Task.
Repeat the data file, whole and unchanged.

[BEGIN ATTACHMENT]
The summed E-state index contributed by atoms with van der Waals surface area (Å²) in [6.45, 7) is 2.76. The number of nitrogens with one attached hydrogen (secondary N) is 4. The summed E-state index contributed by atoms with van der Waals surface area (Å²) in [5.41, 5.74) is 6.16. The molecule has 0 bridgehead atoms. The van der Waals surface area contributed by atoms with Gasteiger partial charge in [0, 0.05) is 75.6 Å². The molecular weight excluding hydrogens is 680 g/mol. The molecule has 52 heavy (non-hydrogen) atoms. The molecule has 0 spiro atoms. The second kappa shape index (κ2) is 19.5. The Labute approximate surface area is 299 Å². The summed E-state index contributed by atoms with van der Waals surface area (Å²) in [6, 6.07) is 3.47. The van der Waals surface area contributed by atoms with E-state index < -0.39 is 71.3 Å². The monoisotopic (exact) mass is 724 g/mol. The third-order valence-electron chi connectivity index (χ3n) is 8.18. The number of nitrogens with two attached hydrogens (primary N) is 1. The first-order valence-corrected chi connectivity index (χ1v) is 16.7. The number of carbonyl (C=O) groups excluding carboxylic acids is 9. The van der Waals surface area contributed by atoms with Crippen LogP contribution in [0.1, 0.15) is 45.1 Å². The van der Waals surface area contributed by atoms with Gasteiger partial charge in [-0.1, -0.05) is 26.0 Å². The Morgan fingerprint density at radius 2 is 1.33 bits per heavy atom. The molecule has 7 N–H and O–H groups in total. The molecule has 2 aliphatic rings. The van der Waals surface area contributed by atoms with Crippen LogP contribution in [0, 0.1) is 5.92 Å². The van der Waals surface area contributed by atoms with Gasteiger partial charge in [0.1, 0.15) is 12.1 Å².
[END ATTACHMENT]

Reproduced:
The summed E-state index contributed by atoms with van der Waals surface area (Å²) in [6.45, 7) is 2.76. The number of nitrogens with one attached hydrogen (secondary N) is 4. The summed E-state index contributed by atoms with van der Waals surface area (Å²) in [5.41, 5.74) is 6.16. The molecule has 0 bridgehead atoms. The van der Waals surface area contributed by atoms with Gasteiger partial charge in [0, 0.05) is 75.6 Å². The molecular weight excluding hydrogens is 680 g/mol. The molecule has 52 heavy (non-hydrogen) atoms. The molecule has 0 spiro atoms. The second kappa shape index (κ2) is 19.5. The Labute approximate surface area is 299 Å². The summed E-state index contributed by atoms with van der Waals surface area (Å²) in [6, 6.07) is 3.47. The van der Waals surface area contributed by atoms with E-state index < -0.39 is 71.3 Å². The monoisotopic (exact) mass is 724 g/mol. The third-order valence-electron chi connectivity index (χ3n) is 8.18. The number of nitrogens with two attached hydrogens (primary N) is 1. The first-order valence-corrected chi connectivity index (χ1v) is 16.7. The number of carbonyl (C=O) groups excluding carboxylic acids is 9. The van der Waals surface area contributed by atoms with Crippen LogP contribution in [0.1, 0.15) is 45.1 Å². The van der Waals surface area contributed by atoms with Gasteiger partial charge in [-0.1, -0.05) is 26.0 Å². The Morgan fingerprint density at radius 2 is 1.33 bits per heavy atom. The molecule has 7 N–H and O–H groups in total. The molecule has 2 aliphatic rings. The van der Waals surface area contributed by atoms with Crippen LogP contribution in [0, 0.1) is 5.92 Å². The van der Waals surface area contributed by atoms with Gasteiger partial charge in [0.1, 0.15) is 12.1 Å².